Retro compilationing: Sega Mega Drive Collection (PS2)

I’m sorry. There, I said it. Sometimes life gets in the way of regular blogging, you know? I feel bad because I’ve found the time to play lots of games recently – but games are quicker and easier to play than they are to write about in my experience!

So between lengthy play sessions with Xenoblade Chronicles X, various other Wii U games and a replay of Zelda: Four Swords Adventures, I picked up Midway Arcade Treasures 3 for the original Xbox. I’m not going to discuss that here, but it set me off thinking about other compilations I own and what makes a good retro/classic game compilation. Sega, Capcom, Atari, Namco, Taito, Midway – repeated offenders during the PS2/Xbox/Gamecube era, the lot of them, so there’s plenty of these out there to talk about.

Sonic Gems Collection, one day you will be mine...

There’s an *insert random retro compilation*-sized hole in this collection.

Very quickly, I want to set out what I think are the essential ingredients of a classic compilation. 1. A stone cold classic or two. 2. Good games that a large number of people have a nostalgic connection to. 3. The nostalgia-inducing games that are also terrible; these are the titles that wipeout on the waves of technical supremacy or a cheap gimmick. 4. Obscure games that are good, maybe even really good, or somehow unusual. 5. Finally, obscure games that are utterly dire. Scraping the bottom of the barrel.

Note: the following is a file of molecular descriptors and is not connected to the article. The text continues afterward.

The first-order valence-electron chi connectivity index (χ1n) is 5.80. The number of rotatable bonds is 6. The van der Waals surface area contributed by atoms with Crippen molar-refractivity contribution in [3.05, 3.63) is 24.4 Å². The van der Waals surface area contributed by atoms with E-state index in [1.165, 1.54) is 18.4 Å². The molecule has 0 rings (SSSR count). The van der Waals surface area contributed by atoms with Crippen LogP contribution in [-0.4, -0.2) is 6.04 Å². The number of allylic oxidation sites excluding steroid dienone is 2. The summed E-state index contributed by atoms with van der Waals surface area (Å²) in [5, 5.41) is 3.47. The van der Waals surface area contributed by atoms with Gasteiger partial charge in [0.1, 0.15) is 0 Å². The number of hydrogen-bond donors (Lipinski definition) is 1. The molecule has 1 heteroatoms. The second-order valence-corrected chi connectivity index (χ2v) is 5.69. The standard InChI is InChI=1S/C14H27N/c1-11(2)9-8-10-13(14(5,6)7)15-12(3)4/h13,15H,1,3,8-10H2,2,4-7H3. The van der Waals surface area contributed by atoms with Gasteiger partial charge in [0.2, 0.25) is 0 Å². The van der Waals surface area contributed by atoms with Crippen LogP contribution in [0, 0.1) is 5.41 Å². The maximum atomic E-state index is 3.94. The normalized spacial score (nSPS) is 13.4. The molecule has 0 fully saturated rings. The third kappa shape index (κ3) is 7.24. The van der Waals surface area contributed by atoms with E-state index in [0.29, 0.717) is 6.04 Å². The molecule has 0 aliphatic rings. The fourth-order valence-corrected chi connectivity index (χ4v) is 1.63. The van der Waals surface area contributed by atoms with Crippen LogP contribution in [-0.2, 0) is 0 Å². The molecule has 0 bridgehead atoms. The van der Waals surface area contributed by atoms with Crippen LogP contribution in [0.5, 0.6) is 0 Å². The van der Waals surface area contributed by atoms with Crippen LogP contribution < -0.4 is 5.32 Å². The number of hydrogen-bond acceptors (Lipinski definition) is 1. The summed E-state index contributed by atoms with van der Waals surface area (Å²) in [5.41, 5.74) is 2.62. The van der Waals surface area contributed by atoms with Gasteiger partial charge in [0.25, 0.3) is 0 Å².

Games in each of these five categories are essential. You might be asking, “why not cut out the dire-obscure or the dire-nostalgic category? Surely those aren’t essential”. But you’d be wrong – those games are essential, they’re history. Don’t sugarcoat the truth! If nothing else, the bad games make you appreciate the good games that much more. That’s the biggest compliment I can pay a piece of trash like Flicky.

Know your enemy.

Know your enemy…

Now that we’ve gotten the criteria out of the way, let’s dive right into possibly the best of the bunch: Sega Mega Drive Collection, aka Sega Genesis Collection, aka SAAAYYY GAAAA.

1. Stone cold classics: Sega have had more than a fair share of iconic classics over the years, there can be no denying it. You feel spoiled for choice, really, with a set of games like this. The cream of the crop for me are Shinobi III and Sonic 2, games which utterly define the Megadrive and capture the best of that era.

2. Nostalgic gems: I would certainly put the Golden Axe series in this group, along with Ecco the Dolphin and the Phantasy Star series (don’t shoot me for not calling them classics – I’ve hardly touched the latter two).

Ninjas simply don't get any cooler than this.

Ninjas simply don’t get any cooler than Shinobi III’s Joe Musashi.

3. Nostalgic turds: Altered Beast; Alex Kidd and the Enchanted Castle. The idea that Altered Beast could sell a games console is a joke. Similarly, Alex Kidd competing with Mario is a joke. Besides god-awful platforming, Alex Kidd’s unique “selling point” is that you fight bosses by playing rock paper scissors with them. Enough said.